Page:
Well, I have finally plowed through all nineteen pages of the Adaptive
Public License, and here are my comments on it.

This is a semi-reciprocal license like the MPL:  you must share changes
by issuing derivative works under the APL, but APL works can be embedded
into a Larger Work (capitalized terms are defined in the APL) issued
under any license.

This is a family of licenses, with the following optional features:

1) The Original Contributor can choose to license patents (in which
case all Subsequent Contributors must also); by default, patents are
not licensed.

2) The Original Contributor (but not Subsequent Contributors) can require
an attribution to be displayed in a splash-screen or similarly.

3) The APL requires publication of changes, but not if they are used only
internally and not distributed to Third Parties.  The Original Contributor
gets to choose the definition of Third Parties from five given choices;
by default, the broadest definition is used (thus maximally restricting
what counts as internal deployment).


Though the APL is MPL-ish in nature, it has a few provisions modeled after
the GPL, but intensified in such a way that I believe they violate OSD #1.
In particular, Section 3.2 requires that any distribution of Executable
code charge no more than the distribution cost.  This means that binary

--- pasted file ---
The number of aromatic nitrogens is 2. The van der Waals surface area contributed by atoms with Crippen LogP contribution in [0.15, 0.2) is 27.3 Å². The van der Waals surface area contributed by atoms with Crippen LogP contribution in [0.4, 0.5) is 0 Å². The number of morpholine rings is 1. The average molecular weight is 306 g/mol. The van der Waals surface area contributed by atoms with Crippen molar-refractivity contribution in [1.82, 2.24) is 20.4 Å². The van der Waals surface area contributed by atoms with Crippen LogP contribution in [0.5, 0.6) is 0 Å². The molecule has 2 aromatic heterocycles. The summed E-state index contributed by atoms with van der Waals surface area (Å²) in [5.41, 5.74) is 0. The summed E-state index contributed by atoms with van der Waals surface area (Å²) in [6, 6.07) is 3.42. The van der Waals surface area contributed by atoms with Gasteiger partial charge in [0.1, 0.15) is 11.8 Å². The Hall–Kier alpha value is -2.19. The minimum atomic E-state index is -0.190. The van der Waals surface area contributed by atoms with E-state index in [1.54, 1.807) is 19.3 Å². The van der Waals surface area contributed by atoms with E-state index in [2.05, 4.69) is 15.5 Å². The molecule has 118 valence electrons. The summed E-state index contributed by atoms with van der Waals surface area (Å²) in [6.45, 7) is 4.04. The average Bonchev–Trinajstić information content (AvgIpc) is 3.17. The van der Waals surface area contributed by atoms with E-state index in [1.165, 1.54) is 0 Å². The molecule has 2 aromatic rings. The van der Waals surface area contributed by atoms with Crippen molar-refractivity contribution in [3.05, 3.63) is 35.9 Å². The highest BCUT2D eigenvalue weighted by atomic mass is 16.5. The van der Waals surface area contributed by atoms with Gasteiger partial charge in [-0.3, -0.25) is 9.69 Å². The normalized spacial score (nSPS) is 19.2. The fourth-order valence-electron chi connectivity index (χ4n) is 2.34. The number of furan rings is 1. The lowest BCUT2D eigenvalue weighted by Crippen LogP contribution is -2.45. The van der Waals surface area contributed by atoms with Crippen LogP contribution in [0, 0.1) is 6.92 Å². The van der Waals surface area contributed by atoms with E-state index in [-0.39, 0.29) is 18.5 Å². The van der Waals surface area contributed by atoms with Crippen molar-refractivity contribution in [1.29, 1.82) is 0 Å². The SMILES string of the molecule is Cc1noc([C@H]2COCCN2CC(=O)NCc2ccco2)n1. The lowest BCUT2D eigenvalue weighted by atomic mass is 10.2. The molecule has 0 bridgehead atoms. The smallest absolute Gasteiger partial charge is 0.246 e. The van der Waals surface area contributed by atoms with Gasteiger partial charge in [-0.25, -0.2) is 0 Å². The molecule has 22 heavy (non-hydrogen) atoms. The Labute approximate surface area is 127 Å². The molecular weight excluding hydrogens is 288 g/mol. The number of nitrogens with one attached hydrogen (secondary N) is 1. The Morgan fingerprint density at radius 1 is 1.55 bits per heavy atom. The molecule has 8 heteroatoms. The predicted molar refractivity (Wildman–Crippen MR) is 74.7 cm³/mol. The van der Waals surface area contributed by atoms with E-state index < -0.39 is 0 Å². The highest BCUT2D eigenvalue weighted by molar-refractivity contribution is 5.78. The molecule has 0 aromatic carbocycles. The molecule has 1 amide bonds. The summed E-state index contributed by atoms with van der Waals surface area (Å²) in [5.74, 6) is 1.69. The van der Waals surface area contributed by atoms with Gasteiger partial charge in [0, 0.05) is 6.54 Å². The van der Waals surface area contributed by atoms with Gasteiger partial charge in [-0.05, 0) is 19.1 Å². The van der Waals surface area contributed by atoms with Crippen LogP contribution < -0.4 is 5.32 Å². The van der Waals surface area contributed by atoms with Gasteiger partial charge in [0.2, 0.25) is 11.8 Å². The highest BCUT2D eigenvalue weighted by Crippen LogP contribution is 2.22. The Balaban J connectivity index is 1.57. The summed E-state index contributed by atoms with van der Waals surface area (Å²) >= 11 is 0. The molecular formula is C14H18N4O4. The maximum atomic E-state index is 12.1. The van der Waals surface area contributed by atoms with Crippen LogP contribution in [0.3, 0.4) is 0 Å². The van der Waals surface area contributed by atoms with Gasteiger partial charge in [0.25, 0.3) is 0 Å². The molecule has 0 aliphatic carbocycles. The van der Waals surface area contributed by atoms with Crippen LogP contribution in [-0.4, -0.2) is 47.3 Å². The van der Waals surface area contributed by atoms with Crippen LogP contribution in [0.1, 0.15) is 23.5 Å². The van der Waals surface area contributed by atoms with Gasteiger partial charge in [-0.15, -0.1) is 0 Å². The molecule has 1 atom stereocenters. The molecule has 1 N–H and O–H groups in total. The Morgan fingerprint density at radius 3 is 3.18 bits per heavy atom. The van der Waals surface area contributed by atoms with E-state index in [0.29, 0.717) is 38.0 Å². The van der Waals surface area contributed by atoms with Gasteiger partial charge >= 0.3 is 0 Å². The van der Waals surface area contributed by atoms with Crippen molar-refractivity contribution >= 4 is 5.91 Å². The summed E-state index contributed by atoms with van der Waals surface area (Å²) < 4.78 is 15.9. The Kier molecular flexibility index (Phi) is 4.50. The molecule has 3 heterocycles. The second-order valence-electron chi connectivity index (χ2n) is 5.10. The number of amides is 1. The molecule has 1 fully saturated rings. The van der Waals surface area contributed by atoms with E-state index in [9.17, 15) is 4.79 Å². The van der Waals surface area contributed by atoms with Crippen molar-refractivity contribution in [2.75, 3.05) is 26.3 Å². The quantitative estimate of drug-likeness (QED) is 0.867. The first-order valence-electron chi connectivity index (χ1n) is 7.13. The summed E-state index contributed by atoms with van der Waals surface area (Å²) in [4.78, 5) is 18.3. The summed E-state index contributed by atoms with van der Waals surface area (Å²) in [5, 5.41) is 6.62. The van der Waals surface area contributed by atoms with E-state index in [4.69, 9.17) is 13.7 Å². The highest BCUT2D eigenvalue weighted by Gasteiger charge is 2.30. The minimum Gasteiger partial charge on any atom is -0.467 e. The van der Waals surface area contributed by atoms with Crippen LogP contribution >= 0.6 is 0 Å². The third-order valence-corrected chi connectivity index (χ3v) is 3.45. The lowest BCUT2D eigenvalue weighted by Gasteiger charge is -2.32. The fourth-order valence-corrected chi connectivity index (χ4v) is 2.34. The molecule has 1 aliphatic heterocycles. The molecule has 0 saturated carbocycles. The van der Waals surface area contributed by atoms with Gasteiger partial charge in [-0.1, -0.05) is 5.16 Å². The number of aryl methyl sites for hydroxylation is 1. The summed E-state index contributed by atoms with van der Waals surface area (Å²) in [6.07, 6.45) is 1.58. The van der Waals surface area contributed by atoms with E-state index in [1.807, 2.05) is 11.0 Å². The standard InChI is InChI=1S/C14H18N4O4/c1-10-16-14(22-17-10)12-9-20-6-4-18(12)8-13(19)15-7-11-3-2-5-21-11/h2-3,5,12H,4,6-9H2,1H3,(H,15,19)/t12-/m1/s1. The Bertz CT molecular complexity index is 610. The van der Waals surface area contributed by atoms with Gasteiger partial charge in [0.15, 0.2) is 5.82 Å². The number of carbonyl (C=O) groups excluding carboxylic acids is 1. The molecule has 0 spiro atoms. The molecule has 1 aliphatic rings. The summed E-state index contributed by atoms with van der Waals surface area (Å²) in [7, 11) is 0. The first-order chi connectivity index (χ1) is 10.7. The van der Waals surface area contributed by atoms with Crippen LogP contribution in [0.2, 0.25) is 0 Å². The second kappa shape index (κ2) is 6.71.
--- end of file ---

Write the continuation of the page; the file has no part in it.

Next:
packages of the APLed work can't be put on CD-ROMs that are sold above
cost, as most distro makers do.  We have held in the past that this sort
of thing makes a license not open source.

Section 3.3(b) makes the same requirement, but only in respect of source
code distributed separately from Executable code.  The GPL also makes
this restriction, and it is a reasonable one: it prevents people from
freely distributing the Executable form and holding the source for ransom.
(This could only happen in practice in the case of a Subsequent Work.)


The license should make clear that CD and DVD distribution count as
Electronic Distribution, though they are not performed over a wire.

The requirement to make the source of Subsequent Works available for
three full years in all cases except internal deployment is burdensome.


If the offending language in Section 3.2 is removed, the AFL should be
passed as an open source license.

"By Elbereth and Luthien the Fair, you shall    [EMAIL PROTECTED]
have neither the Ring nor me!"  --Frodo         http://www.ccil.org/~cowan
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